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  • 1. MICROBIOLOGICAL METHODS
  • 2. 5 BASIC TECHNIQUES  INOCULATION  INCUBATION  INSPECTION  ISOLATION IDENTIFICATION
  • 3. INOCULATIONIntroduction of small sample of cells (INOCLUM) into a container of nutrient mediumCLINICAL SAMPLE - blood, urine , CSF, feces, etcHABITAT SMAPLE - soil, water, sewage, food, etcCONTAINERS(individual) test tube, flask, agar plate (petri dish)(industry) large scale fermenters
  • 4. MEDIAprovides nutritional requirements for organisms SIMPLE - few inorganic compounds COMPLEX - inorganic & organic compounds
  • 5. PHYSICAL CHEMICAL FUNCTIONAL STATE COMPOSITION TYPE (Purpose) Liquid Synthetic General Purpose (Chemically) Semi-solid EnrichedSolid (Liquid) Selective Solid Non-synthetic Differential (not chemical) Anaerobic Growth Specimen transport Assay Enumeration
  • 6. LIQUID MEDIAWater based solutions, do not solidify at temps above freezing, flow freely in containers BROTHS, MILKS, INFUSIONSvarious solutes dissolved in distilled water
  • 7. SEMI SOLID MEDIAclot like consistency, contain solidifying agent (agar/gelatin - 0.3-0.5%)Used to determine motility, localize reaction at specific sites
  • 8. SOLID MEDIA firm surface, allows cells to form discrete colonies Advantageous for ISOLATION/SUBCULTURING2 Forms:LIQUEFIABLE : reversible solid, agar, thermoplasticNON LIQUEFIABLE : NOT thermoplastic, cooked meat, potato slices, egg mediaTHERMOPLASTIC - solid at RTP/incubation temps liquid at 100oC resolidifies at 42oC
  • 9. CHEMICAL CONTENTSYNTHETIC - Chemically defined media Highly pure organic & inorganic compoundsCOMPLEX - (Non synthetic) - one ingredient not chemically definable Of plant, animal or yeast extract
  • 10.  GENERAL PURPOSE MEDIAUsed for a broad spectrum of microbes, non syntheticExamples: Brain-heart infusion Tryptose soy agar Tryptose soy broth
  • 11.  ENRICHMENT MEDIUMcomplex organic substances : blood, serum, growth factorsUsed for FASTIDIOUS ORGANISMSStreptococcus pneumoniaeRequires blood - sterile horse, sheep or rabbit
  • 12.  SELECTIVE & DIFFERENTIAL MEDIAdesigned for isolation & identification of specific groups of microbes from mixed populations SELECTIVE - contains 1 or more inhibitory agents DYES, ACID, ANTIMICROBIAL AGENTSExample: growth of A, B and C INHIBITED, but selective growth of D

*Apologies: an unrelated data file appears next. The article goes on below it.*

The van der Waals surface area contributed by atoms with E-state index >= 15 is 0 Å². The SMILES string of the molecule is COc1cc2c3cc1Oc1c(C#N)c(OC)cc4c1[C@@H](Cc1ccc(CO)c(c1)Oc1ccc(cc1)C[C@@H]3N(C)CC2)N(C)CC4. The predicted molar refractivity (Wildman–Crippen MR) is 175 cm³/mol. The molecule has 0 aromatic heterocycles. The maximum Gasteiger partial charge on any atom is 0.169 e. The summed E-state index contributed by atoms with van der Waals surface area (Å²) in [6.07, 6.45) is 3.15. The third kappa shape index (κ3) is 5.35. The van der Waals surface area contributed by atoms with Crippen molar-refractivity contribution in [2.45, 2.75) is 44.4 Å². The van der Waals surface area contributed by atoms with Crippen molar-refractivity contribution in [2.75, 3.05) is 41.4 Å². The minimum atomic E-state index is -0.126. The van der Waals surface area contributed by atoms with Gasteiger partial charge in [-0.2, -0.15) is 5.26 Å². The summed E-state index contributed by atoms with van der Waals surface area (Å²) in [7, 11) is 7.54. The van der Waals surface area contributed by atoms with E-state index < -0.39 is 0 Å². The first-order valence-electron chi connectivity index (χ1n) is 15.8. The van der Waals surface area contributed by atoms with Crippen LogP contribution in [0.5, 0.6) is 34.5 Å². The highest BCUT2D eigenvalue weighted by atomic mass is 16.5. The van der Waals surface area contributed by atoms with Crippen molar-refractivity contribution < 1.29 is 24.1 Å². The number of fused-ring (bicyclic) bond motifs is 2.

• 13. Examples:MANNITOL SALT AGAR - 7.5% NaCl, inhibitory [ ] to human pathogen’sMAcCONKEY AGAR/DEOXYCHOLATE CITRATE AGAR - High Bile salt [ ], inhibitory to Gram +ve bacteriaSABOURAUD’S AGAR (Fungi) - pH 5.6 (acid), inhibits bacteria
  • 14.  DIFFERENTIAL MEDIUMallows for growth of several typesBUT highlights differencesColony size, colour, formation of gas, pptDYES (differential agents) - act as pH indicatorscolour change due to production of acid or base
  • 15. EXAMPLESMAcCONKEY AGAR - lactose + neutral redE. coli produces acid, metabolizes lactose RED-PINK coloniesSalmonella sp produce no acid OFF WHITE colonies
  • 16. E. coli & Salmonella sp. On MacConkey Agar
  • 17. XYLOSE LYSINE DEOXYCHOLATE AGAR (XLD)contains xylose, lysine, iron, thiosulphate, bile + phenol redE.coli acid production RED-PINK coloniesSalmonella sp convert thiosulphate to H2S gas (SMELL) forms a black ppt with iron
  • 18. E. coli & Salmonella sp. On XLD Agar
  • 19. OTHER MEDIA REDUCING - thioglycollic acid or cystine absorbs oxygen/slows penetration of oxygenTHUS reducing availabilityREQUIRED for growing ANAEROBIC BACTERIA CARBOHYDRATE FERMENTATION - sugars for fermentation, conversion to acids, pH indicatorREQUIRED for BIOCHEMICAL/IDENIFICATION TEST
  • 20.  TRANSPORT - required for maintaining and preserving specimens for a period of timeExamples: STUART’S + AMIEScontains salts, buffers & absorbantsPrevents cell destruction, pH changes, toxic substances NO GROWTH
  • 21.  ASSAY - tests effectiveness of antimicrobial agents, i.e., disinfectants, antiseptics, cosmetics etc. ENUMERATION - used in industry allows enumeration of organisms in milk, water, food and soil samples
  • 22. INCUBATIONChamber (INCUBATOR) temperature & atmospheric gas controlledLAB INCUBATORS : 20 - 40oC Aerobic or AnaerobicINCUBATION PERIOD : hours-several weeks depending upon the organism
  • 23. INSPECTION Observable growth on or in the medium (CULTURE) at various stages of incubation (EVALUATE GROWTH)MACROSCOPICALLY - naked eyeLIQUID MEDIA - cloudiness, sediment, scum or colour changeAGAR PLATE - discrete isolated colonies, mass of clinging cells (fungi)
  • 24. Pseudomonas, Staphylococcus & Serratia on TSA plates
  • 25.  MICROSCOPICALLYindividual cells within a colony Evidence of cellular morphology: size, shape, details of structure allows for IDENTIFICATION
  • 26.  AIMSto provide adequate MAGNIFICATION, RESOLUTION and CLARITY of IMAGE
  • 27.  TOTAL POWER OF MAGNIFICATION Power of Power of Total Objective Ocular Magnification 40x high (dry) 10x 400x 100x oil imm 10x 1000x 10x low 20x 200x power